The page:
Bad City, 2022.
Directed by Kensuke Sonomura.
Starring Mitsu Dan, Hitoshi Ozawa, and Lily Franky.
When a corrupt businessman runs for mayor in order to further his criminal activity and starts taking out rival mafia gangs, the cops put together a special unit to take him and his gang down.
A love-letter to the violent V-Cinema thrillers of the 1980s, Bad City sees a team of honest cops from the Violent Crimes division take on a city ruled by fear and corruption. Head honcho in all this bad behaviour is Gojo (Lily Franky), a businessman/crime lord who has designs on becoming mayor in order to make millions from redeveloping the run-down areas of the fictional Kaiko City. While Gojo is announcing his political ambitions to the local TV stations, a sauna full of tattooed Yakuza types are getting slaughtered by a hitman who is quite handy with a carving knife.
Naturally, the dead bodies of other Gojo rivals, members of the Korean mafia and pretty much anyone else who ever looked at Gojo in the wrong way soon follow and so the new unit of cops goes into action, led by former cop Torada (Hitoshi Ozawa), who is also languishing in jail for his alleged part in the murder of a Korean mafia member but is given parole to do this job. Cue the inevitable massacre of dozens of faceless goons and a few lovable characters along the way to the incendiary climax.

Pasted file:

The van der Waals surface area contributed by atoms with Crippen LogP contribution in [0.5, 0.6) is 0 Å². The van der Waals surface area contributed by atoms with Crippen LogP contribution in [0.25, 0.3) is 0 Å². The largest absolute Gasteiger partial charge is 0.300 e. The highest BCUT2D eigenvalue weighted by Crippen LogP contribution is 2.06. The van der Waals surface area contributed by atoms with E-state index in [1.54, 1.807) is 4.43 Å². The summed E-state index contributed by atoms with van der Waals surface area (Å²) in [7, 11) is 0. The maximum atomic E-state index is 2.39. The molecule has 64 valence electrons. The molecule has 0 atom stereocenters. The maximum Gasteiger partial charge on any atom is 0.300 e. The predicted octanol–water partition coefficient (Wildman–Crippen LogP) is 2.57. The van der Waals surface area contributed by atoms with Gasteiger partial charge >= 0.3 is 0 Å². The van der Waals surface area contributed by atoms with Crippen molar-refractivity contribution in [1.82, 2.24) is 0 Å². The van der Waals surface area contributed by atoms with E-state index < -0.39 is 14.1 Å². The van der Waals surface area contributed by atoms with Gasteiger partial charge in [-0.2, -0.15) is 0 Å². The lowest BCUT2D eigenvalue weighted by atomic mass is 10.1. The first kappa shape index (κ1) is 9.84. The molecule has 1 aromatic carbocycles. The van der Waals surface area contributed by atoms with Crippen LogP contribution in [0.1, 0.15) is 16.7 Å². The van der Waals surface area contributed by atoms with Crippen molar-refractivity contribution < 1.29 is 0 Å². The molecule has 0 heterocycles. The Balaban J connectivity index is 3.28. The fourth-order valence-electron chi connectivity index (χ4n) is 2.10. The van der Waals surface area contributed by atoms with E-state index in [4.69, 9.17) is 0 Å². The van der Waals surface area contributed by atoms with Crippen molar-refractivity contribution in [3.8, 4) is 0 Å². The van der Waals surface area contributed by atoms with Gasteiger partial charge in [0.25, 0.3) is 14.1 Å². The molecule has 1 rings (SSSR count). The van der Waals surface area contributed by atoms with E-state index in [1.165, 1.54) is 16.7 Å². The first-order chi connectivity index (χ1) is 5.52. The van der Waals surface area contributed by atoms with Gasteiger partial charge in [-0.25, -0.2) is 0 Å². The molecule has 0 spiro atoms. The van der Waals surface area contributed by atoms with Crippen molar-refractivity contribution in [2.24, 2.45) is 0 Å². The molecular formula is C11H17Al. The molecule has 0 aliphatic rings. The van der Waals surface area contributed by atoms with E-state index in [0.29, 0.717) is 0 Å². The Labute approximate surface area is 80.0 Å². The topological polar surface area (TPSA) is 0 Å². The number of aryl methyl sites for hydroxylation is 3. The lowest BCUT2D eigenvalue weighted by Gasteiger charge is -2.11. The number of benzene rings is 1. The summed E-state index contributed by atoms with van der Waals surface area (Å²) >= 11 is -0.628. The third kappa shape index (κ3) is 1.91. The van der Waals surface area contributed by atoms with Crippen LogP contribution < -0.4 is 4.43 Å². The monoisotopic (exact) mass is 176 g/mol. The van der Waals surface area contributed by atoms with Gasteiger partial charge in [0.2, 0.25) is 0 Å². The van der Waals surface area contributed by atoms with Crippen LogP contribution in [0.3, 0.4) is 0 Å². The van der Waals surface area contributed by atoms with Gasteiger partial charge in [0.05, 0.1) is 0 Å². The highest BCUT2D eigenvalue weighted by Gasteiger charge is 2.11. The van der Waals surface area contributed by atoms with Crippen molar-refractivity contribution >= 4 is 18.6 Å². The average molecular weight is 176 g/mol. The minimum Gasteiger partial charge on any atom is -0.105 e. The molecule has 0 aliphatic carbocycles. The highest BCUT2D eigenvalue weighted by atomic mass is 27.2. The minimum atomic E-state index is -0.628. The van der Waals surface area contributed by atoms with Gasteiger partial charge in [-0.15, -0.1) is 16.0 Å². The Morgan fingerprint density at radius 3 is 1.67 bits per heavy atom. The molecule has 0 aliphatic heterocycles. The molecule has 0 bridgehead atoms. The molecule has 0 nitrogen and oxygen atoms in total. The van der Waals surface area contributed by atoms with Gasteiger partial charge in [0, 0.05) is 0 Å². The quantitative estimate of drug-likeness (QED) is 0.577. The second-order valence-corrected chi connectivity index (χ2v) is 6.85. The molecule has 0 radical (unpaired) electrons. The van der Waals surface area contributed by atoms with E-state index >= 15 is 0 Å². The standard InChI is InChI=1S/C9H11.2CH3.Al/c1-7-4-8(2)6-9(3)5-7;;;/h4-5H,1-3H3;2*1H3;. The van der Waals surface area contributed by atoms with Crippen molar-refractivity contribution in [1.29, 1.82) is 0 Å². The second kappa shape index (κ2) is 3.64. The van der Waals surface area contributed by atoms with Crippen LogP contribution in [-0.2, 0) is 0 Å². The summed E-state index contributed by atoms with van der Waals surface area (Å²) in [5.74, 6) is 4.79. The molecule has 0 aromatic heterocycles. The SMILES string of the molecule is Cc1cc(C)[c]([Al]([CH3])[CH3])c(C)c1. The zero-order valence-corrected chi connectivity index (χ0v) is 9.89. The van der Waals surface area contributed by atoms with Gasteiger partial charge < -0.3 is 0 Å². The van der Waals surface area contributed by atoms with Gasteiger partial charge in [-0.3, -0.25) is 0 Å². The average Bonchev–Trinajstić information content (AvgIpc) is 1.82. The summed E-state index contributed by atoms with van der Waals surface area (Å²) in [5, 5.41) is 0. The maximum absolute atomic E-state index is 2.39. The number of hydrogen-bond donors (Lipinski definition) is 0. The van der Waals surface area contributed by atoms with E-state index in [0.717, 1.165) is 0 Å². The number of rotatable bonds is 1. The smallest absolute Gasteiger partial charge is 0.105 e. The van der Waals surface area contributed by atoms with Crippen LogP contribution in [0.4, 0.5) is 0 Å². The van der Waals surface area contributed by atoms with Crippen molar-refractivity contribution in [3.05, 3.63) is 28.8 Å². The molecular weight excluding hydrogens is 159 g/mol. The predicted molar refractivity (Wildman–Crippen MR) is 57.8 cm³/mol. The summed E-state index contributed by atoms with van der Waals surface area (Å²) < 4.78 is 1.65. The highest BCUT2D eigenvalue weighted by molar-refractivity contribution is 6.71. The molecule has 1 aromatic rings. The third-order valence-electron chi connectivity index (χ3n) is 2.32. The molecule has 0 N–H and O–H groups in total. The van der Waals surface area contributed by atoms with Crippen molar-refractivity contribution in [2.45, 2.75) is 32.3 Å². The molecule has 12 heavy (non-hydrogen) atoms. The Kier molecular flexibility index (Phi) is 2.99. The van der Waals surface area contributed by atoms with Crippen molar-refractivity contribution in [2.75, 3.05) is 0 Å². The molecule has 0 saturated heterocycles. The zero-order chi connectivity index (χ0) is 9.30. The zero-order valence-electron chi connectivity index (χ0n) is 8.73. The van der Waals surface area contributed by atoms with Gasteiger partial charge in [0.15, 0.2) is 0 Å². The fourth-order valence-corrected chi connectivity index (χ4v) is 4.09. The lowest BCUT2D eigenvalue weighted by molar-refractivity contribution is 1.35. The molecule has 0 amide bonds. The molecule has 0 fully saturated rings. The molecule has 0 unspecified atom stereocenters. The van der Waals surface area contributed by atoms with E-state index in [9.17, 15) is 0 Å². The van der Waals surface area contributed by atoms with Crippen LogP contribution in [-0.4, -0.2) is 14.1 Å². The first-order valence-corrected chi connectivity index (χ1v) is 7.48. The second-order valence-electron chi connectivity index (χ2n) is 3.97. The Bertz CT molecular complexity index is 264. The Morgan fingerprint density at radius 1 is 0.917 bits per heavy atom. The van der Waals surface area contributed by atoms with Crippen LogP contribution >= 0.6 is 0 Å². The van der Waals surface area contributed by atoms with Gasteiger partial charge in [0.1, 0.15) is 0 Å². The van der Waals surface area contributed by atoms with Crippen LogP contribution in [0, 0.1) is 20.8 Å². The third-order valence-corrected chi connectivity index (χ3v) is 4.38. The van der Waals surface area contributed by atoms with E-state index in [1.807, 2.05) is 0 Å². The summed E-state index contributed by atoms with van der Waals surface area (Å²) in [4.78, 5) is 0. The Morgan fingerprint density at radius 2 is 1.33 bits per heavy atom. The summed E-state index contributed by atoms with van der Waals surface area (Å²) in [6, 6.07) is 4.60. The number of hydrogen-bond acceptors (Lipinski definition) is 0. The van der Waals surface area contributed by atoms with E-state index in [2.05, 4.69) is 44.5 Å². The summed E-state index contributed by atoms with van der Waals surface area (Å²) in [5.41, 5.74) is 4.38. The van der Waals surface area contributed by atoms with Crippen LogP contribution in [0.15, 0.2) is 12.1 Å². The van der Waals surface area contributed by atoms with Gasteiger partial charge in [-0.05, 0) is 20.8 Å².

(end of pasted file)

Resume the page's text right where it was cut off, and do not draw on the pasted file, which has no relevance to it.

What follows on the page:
Yes, Bad City is a movie that is at once both very stylish and extremely violent, which are good selling points, but is let down by its simple yet meandering plot that tends to slow the movie down too much in between the numerous fight scenes. Part of the problem is that are too many characters coming in and going out of the picture at any one time to really get a grasp on who is who and what part have they played in the story.
However, much of this deciphering of who does what is pointless because once it comes to the final act of the movie all bets are off as it is cop vs. thugs, and in this fight there are no guns. Stripped back and old-school, our combatants go for it with fists, knives and gravity in what amounts to a massive free-for-all. It is worth waiting for and the spectacle is handled superbly by director Kensuke Sonomura, himself a former stunt coordinator, and the casting of legendary actor Hitoshi Ozawa as grizzled cop Torada is a masterstroke as whenever he is on the screen the action, as well as the plot, is easier to follow.
As is the case with most Japanese action movies, the runtime is a little overlong for what is essentially a cop and robbers movie and the filmmakers do cram a lot in to make sure nothing is left out when it comes to details but sometimes less is more, and the pace does get terribly bogged down, especially during the first act. Nevertheless, everything comes to those who wait and if you came for the showdown then that is exactly what you are rewarded with, expertly crafted, superbly lit and a reminder that when it comes to extreme and exquisite violence, Asian cinema is still the standard bearer.
Flickering Myth Rating – Film: ★ ★ ★ / Movie: ★ ★ ★